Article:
“SEO Expert” is a Relative Term
What is an SEO expert, anyway?
Here’s Google Searches’ definition:
- Here’s my definition:
- A top-tier practitioner of search engine optimization best practices and techniques, research pioneer and staunch content advocate.
- Every website development company on the planet. Even if they’ve never actually performed any SEO work. See also: “self-professed”.
So-called SEO “experts” are a dime a dozen. In an increasingly specialized global economy, we all seek those that are experts in their area of practice. What makes someone an expert at something, exactly? Certainly a PhD on the wall from an established higher learning institution would give some indication of being an expert at something (even that can be faked), but it’s not that simple when it comes to search engine optimization expertise.
There’s no established SEO expert certification.
The problem with SEO experts is that anyone can call themselves one and there’s really no way of knowing who are the experts and who are the posers. What makes someone an expert when there’s no universally-accepted certification?
Unfortunately, in SEO, just because you hold the domain name, doesn’t make you the defacto certification body. A piece of paper is only as good as the knowledge and experience behind it.
Some SEO firms offer their own certification courses. I’m not questioning the value of courses such as this – although, the ROI may be a bit suspect when you’re talking a 5-figure price tag for such training. Training from an SEO firm likely has value and may be perfect for larger firms looking to train an entire digital marketing department, but is a bit cost-probhibitive for a lone wolf SEO. I would avoid SEO certifications from any agency or firm, however. You may as well get your certification from a box of Cracker Jacks.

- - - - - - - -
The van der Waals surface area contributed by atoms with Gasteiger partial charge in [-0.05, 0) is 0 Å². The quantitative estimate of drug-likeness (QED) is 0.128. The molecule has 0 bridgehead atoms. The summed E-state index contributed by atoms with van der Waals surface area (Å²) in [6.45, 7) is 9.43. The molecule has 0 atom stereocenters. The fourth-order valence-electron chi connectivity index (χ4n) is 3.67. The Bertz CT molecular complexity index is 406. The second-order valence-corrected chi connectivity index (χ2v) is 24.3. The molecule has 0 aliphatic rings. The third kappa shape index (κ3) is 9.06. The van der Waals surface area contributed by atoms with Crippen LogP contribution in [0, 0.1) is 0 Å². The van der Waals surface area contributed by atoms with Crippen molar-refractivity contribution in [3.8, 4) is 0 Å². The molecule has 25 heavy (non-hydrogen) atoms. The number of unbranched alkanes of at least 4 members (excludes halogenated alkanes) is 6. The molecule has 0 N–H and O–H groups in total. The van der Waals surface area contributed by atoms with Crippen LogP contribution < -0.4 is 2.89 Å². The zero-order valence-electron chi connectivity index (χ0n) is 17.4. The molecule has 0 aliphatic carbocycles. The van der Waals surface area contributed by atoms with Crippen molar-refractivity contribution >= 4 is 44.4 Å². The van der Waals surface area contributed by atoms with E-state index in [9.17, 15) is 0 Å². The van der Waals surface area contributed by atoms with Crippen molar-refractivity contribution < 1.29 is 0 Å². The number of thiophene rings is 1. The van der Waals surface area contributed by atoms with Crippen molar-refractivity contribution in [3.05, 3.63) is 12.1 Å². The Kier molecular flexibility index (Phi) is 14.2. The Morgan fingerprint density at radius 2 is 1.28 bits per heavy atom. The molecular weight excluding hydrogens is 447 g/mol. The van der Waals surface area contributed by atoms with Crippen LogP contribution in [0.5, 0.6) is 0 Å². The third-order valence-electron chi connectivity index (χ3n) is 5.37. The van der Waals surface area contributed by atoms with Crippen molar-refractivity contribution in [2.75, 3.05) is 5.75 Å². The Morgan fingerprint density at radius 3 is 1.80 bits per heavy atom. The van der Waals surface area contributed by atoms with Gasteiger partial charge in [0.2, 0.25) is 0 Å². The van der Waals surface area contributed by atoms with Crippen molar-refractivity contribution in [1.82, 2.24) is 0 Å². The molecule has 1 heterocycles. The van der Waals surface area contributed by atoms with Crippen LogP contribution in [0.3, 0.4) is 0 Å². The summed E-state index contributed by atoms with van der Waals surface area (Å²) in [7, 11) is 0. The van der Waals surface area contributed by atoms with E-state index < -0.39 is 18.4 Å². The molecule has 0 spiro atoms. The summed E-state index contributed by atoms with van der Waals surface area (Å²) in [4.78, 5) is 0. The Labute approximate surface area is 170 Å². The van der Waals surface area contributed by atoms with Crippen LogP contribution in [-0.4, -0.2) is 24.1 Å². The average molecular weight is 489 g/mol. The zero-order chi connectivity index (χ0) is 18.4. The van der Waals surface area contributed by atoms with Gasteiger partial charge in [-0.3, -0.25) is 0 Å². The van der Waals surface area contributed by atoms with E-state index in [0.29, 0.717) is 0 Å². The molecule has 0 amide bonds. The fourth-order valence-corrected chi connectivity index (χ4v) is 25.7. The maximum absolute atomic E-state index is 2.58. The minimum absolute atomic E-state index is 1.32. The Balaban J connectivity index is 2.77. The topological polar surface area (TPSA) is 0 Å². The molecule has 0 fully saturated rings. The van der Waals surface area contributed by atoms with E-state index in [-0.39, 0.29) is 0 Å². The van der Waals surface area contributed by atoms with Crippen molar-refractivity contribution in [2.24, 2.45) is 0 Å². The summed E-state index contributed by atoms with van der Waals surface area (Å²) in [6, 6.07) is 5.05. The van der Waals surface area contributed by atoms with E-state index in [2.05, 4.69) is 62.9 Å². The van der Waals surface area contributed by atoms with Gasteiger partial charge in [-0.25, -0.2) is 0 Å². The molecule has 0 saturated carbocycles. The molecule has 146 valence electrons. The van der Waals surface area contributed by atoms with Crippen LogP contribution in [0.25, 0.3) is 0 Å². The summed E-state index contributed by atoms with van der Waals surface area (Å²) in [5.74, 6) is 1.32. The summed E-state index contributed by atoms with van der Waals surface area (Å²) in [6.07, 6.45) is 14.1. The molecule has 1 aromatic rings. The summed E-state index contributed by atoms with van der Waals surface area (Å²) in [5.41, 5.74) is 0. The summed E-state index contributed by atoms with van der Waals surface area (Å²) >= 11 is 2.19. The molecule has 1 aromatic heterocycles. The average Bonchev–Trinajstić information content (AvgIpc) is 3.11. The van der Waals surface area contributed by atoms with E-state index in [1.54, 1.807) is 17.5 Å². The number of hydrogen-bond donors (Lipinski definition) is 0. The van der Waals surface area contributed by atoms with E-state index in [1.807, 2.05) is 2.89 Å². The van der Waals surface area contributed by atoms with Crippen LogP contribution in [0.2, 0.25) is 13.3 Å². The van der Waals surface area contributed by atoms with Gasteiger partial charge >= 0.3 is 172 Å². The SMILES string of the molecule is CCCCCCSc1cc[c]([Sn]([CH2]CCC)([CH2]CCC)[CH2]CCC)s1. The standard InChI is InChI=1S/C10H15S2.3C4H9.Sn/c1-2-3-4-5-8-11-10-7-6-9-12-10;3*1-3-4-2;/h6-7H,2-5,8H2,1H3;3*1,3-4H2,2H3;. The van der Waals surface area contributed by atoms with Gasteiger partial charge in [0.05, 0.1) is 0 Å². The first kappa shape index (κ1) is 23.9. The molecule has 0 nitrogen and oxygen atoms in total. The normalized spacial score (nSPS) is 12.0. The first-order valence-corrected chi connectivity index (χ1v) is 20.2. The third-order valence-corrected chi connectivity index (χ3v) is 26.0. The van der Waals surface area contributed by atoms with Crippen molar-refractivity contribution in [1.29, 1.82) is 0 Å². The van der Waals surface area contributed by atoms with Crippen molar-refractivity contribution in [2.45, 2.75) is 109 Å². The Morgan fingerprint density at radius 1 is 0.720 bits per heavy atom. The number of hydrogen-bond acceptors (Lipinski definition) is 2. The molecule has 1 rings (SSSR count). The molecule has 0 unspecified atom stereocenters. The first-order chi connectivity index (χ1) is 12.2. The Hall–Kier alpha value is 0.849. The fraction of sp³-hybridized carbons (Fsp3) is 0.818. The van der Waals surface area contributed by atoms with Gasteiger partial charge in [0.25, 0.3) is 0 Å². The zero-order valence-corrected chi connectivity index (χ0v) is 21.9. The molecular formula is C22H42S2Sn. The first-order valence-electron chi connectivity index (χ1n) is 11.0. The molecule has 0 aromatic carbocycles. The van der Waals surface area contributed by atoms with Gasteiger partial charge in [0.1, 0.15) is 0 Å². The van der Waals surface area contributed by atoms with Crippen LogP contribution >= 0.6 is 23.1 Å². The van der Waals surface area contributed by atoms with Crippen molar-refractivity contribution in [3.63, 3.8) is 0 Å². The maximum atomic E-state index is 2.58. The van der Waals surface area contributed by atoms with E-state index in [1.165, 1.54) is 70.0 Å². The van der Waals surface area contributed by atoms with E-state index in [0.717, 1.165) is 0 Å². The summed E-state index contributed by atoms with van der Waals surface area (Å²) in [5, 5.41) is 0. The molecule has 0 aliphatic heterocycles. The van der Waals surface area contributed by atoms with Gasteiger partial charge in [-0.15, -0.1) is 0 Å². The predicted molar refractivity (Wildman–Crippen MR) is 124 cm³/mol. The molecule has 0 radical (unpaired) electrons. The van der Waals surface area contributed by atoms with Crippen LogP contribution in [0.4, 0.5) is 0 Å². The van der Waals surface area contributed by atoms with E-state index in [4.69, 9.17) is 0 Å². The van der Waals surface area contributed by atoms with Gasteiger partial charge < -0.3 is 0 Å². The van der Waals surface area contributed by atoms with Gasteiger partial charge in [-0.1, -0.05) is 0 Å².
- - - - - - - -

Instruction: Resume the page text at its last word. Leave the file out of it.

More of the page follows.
I doubt there will be an industry-standard certification coming any time soon. There would need to be industry standards before there could ever be a certification. Sure, there are agreed-upon white hat SEO tactics and black hat SEO tactics, but there’s still a lot of grey area, too.
The SEO game changes often.
What’s good today for SEO may not necessarily be good tomorrow. The SEO game changes nearly constantly, even if we don’t “see” it. Google infrequently announce algorithm updates (only a few times a year), but there’s a lot more going on behind the scenes than most are aware of.
Just look at the same search results for a keyword from one day to the next. What’s on page one today won’t necessarily be on page one tomorrow. It’s not all due to changes in the algorithm, of course. As new content gets published and indexed, so do search results. The web evolves constantly and so do search engine results.
Research and experimentation set SEO’s apart.
You can read but I’d rather do.
The only real way to find out how search engines work is to experiment. Search providers give us some of the details of the inner-workings of their platforms, but they’re never going to give us everything. Sometimes we have to figure it out on our own.
Sure, I still like keeping up on the latest from experts in the field: Matt Cutts is a good source – straight from the horse’s mouth, so to speak. Matt doesn’t give specifics on SEO, but their Webmaster Help series of YouTube videos always offer a good baseline amount of information to get you started. The bottom line is that if Google is telling you to do (or not do) something, I’d generally listen.
Outspoken Media did a great piece on avoiding the use of “Top SEO” lists to choose your provider. You can read the piece here.
Oh, and for the record, I don’t consider myself to be an SEO expert…yet.
Google’s Matt Cutts Explains SEO Certifications (Webmaster Help Series, 2010)
What do you think?
I’d love to hear your thoughts on this article. Please leave a comment below or feel free to contact me with your thoughts.